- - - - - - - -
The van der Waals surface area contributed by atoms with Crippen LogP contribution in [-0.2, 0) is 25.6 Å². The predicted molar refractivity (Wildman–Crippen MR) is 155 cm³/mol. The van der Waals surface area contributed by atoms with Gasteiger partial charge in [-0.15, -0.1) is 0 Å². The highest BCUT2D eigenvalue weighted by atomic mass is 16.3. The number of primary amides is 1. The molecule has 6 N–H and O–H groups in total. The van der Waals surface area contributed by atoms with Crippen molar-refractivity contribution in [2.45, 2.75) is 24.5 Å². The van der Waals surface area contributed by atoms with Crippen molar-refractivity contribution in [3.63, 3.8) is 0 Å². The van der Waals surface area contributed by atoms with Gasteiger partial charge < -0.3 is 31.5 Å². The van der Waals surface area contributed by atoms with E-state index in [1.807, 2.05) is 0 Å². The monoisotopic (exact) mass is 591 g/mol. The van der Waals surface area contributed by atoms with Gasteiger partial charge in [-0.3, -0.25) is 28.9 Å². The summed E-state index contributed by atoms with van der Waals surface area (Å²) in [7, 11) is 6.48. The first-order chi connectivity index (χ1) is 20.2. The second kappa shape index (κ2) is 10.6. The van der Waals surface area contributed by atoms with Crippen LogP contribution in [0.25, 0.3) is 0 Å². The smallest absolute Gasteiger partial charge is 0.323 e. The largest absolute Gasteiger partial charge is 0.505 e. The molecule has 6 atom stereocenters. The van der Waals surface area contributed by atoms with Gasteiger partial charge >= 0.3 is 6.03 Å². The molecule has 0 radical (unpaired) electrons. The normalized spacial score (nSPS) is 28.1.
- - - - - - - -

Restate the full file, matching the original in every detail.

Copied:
The van der Waals surface area contributed by atoms with Crippen LogP contribution in [-0.2, 0) is 25.6 Å². The predicted molar refractivity (Wildman–Crippen MR) is 155 cm³/mol. The van der Waals surface area contributed by atoms with Gasteiger partial charge in [-0.15, -0.1) is 0 Å². The highest BCUT2D eigenvalue weighted by atomic mass is 16.3. The number of primary amides is 1. The molecule has 6 N–H and O–H groups in total. The van der Waals surface area contributed by atoms with Crippen molar-refractivity contribution in [2.45, 2.75) is 24.5 Å². The van der Waals surface area contributed by atoms with Crippen molar-refractivity contribution in [3.63, 3.8) is 0 Å². The van der Waals surface area contributed by atoms with Gasteiger partial charge < -0.3 is 31.5 Å². The van der Waals surface area contributed by atoms with E-state index in [1.807, 2.05) is 0 Å². The monoisotopic (exact) mass is 591 g/mol. The van der Waals surface area contributed by atoms with Gasteiger partial charge in [-0.3, -0.25) is 28.9 Å². The summed E-state index contributed by atoms with van der Waals surface area (Å²) in [7, 11) is 6.48. The first-order chi connectivity index (χ1) is 20.2. The second kappa shape index (κ2) is 10.6. The van der Waals surface area contributed by atoms with Crippen LogP contribution in [0.25, 0.3) is 0 Å². The smallest absolute Gasteiger partial charge is 0.323 e. The largest absolute Gasteiger partial charge is 0.505 e. The molecule has 6 atom stereocenters. The van der Waals surface area contributed by atoms with Gasteiger partial charge >= 0.3 is 6.03 Å². The molecule has 0 radical (unpaired) electrons. The normalized spacial score (nSPS) is 28.1.